Or Maxine, a 27-year-old single mom from Staten Island who is here tonight. She shared with me how she worked her way out of poverty, graduated from college — thanks in part to the help she got for her child from the Children's Health Insurance Program that we started in the 1990s.
Or Mikey from ... is Mikey here? Well, I will tell you, Mikey spent six months in Rikers' for a low-level drug offense. And he found out how hard it is for people who have done their time to find jobs when they get out. Mikey managed to do start his own ice cream shop. I took a lot of you in the media there yesterday. I highly recommend it — as you might have seen, I couldn't stop myself from eating it as soon as I got it. By the way, he made a concoction for me called Victory.
But Mikey is one of the many reasons why we have to reform our criminal justice system and "ban the box" so others have a fair chance to succeed. You know, New Yorkers and Americans speak every language, follow every faith, hail from every continent. Our diversity is one of our greatest strengths in the 21st Century. Not a weakness.
As Robert Kennedy, whose senate seat I was honored to hold, once said, 'we are a great country, an unselfish country, and a compassionate country.' And no matter what anyone tells you or what you might hear from others running for president, that is still true today.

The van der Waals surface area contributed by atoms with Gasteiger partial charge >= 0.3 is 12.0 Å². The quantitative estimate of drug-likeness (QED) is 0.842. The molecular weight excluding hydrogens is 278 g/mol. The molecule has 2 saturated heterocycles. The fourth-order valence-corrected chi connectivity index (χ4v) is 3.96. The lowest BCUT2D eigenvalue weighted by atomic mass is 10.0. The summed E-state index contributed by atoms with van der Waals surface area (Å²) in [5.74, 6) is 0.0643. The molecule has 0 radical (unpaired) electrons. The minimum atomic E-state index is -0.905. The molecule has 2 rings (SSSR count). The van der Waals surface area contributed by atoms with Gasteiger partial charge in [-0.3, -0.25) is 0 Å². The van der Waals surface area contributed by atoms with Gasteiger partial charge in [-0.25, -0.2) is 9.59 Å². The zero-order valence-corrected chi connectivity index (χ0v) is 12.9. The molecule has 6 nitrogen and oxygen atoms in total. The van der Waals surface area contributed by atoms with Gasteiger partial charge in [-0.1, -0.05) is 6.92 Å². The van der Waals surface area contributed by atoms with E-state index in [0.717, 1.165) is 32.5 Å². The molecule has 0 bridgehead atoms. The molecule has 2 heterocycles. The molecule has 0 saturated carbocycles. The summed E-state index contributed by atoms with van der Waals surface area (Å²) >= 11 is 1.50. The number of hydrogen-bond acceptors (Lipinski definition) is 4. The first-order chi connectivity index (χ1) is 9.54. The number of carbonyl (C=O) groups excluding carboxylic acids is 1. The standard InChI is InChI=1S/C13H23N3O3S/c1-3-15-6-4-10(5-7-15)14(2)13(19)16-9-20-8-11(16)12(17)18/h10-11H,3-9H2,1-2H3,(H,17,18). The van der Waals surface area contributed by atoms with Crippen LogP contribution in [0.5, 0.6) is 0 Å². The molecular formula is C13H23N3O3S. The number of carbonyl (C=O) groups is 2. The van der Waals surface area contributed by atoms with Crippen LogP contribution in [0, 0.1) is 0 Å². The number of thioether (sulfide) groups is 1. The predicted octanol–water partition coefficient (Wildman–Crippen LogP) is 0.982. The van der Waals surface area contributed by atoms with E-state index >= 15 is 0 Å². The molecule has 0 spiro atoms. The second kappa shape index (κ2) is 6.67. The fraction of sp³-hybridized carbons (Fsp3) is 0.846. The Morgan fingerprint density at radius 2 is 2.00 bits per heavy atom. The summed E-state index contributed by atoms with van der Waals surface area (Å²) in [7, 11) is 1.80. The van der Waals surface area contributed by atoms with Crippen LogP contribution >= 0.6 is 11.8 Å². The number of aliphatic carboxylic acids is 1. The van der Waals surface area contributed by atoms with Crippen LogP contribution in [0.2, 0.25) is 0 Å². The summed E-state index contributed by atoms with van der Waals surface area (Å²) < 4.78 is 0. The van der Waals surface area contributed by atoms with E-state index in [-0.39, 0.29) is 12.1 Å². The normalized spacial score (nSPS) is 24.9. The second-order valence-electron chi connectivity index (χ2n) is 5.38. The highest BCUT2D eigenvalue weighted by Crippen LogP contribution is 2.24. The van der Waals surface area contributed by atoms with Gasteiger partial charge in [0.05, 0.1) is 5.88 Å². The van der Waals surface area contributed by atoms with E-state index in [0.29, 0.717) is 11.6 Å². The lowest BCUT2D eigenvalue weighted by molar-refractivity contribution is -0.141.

America is great and we can do great things if we do them together. So, please join us, text, join, 47426, go to HillaryClinton.com. Be part of this campaign. I know how important it is that we get the campaign's resources from people just like you who go in and chip in $5, $25. I am grateful to every one of you.
And to the volunteers who have worked your hearts out. To the community leaders, members of the state senate and assembly, county executives, mayors of cities large and small, and to the mayor of New York, and our borough president, and our city council members, and to our governor, our senators, our congressional delegation.
And all my friends across this wonderful state of ours: thank you. You know, we're going to go up against some powerful forces that will do, say, and spend whatever it takes to stop us. But remember, it's not whether you get knocked down, it's whether you get back up.
Finally, let me say this, there is a remarkable young woman here tonight. Her name is Erica Smegielski. She lives the truth of what I've been saying every day. Erica's mother ... was the principal of Sandy Hook Elementary School. And she died trying to protect her children, her students.
Erica was devastated as any family member ... she couldn't imagine life without her mom. But then, she got thinking. She got back up. She'd never been involved in politics before. But she has made it her mission to advocate for common sense gun safety reform.
You know, like the mothers of Eric Garner and Trayvon Martin and so many others, Erica has turned her sorrow into a strategy and her mourning into a movement. It isn't easy. But as Erika said the other day: 'what if everyone who faced tough odds said, 'It's hard? So I'm going to walk away.' That's not the type of world I want to live in."